Fear of Reporting Bad News: Why Risk and Loss Aversion Can Tempt Top Executives to Create Information Asymmetry

Publication Year:
2009
Repository URL:
http://hdl.handle.net/1969.1/155365
Author(s):
Chakrabarty, Subrata 1979-
Tags:
Compensation, Quarterly reporting, Annual reporting, Inaccurate reporting, Sarbanes Oxley, Scandals, Fraudulent reporting, Fraud, Manipulation, CEO turnover, succession, Economic crisis, Financial crisis, Credit crisis, Event study, OLS regression, Tobin regression, Tobit regression, Logistic regression, Matched sampling, Interaction, Disordinal, Crossover, Strategy, Strategic management, Management, Competitive advantage, Corporate governance, Leadership, Ethics, Reporting, Restatements, Agency theory, Prospect theory, Institutional theory, Information Asymmetry, Moral hazard, Adverse selection, Loss aversion, Risk, Firm specific risk, Unsystematic risk, Default risk, Bankruptcy risk, Credit, Creditors, Debt, Debtors, Top Management, Top executive, CEO, Ownership, Institutional ownership, Institutional ownership concentration, Institutional regulations, Public policy, Stock options, In the money
thesis / dissertation description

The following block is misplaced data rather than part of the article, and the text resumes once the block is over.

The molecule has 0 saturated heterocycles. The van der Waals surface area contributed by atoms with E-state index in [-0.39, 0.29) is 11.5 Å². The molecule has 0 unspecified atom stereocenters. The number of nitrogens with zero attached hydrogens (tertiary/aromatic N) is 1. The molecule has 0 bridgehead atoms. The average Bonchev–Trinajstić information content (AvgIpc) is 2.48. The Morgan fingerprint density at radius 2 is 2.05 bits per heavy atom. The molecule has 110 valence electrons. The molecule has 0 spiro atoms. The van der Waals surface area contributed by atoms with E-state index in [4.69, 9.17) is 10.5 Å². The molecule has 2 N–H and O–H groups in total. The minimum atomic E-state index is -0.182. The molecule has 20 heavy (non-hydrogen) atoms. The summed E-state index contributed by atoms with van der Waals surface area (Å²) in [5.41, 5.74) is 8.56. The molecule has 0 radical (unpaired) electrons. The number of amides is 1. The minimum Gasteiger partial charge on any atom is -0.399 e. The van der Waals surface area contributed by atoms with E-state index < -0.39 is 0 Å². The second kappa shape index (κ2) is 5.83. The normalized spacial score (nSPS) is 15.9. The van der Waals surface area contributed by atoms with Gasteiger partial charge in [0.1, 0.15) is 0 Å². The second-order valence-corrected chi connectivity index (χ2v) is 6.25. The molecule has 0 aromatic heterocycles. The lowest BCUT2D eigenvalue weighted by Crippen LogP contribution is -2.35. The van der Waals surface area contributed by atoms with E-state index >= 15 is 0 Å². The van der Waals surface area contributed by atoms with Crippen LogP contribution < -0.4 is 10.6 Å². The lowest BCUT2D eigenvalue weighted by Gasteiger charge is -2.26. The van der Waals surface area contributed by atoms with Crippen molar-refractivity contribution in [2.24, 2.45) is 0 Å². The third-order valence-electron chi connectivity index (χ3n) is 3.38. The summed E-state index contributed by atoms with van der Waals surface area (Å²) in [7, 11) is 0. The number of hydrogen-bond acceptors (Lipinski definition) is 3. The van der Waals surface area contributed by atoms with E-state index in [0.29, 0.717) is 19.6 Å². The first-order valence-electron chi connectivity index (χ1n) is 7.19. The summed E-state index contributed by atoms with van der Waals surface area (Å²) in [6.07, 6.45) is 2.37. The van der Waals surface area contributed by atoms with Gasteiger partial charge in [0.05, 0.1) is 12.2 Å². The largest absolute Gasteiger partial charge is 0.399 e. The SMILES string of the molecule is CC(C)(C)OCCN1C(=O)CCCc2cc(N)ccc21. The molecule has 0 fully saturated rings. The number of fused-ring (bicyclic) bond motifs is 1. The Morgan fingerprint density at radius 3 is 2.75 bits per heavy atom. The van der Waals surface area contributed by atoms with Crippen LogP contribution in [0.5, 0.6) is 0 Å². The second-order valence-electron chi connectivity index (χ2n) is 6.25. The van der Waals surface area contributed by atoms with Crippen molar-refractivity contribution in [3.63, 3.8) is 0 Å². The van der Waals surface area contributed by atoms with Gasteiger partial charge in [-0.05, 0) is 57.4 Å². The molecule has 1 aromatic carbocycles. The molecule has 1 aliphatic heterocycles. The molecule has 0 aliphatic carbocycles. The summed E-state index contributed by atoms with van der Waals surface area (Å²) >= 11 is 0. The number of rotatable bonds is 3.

Top executives sometimes attempt to create information asymmetry through corporate reporting manipulation. In the United States, one method was not to report financials in certain quarters (this was a legal option before 1970), and a second method is to report inaccurate financials (which has been a major concern in the 1990s-2000s). This study argues that when cognitive bias of loss aversion is high, a firm?s risk can induce such attempts to create information asymmetry. This argument is based on prospect theory's loss aversion axiom, which states that people psychologically weigh losses more strongly than equivalent gains. In this study, a firm's risk is theoretically operationalized using independent variables of firm-specific risk (firm's unsystematic risk as assessed by stock market) and default risk (difficulty the firm faces in meeting its debt market obligations). Correspondingly, loss aversion is theoretically operationalized using moderator variables of institutional ownership concentration (as an indicator of shareholder resistance to loss aversion) and top executive in-the-money stock options to salary ratio (as an indicator of personal wealth that is exposed to loss if a firm approaches bankruptcy). Hypotheses are tested using data collected for a 6 year period from 1964 to 1969 and for a 9 year period from 1997 to 2006. Findings suggest that when cognitive bias of loss aversion is high, firm-specific risk in stock market and default risk in debt market may cause top executives to be fearful of reporting bad news, tempting them to create information asymmetry as a result. An implication is that the encouragement of risk (as recommended by agency theory) without factoring in the role of loss aversion (as highlighted by prospect theory's loss aversion axiom) can be counterproductive.

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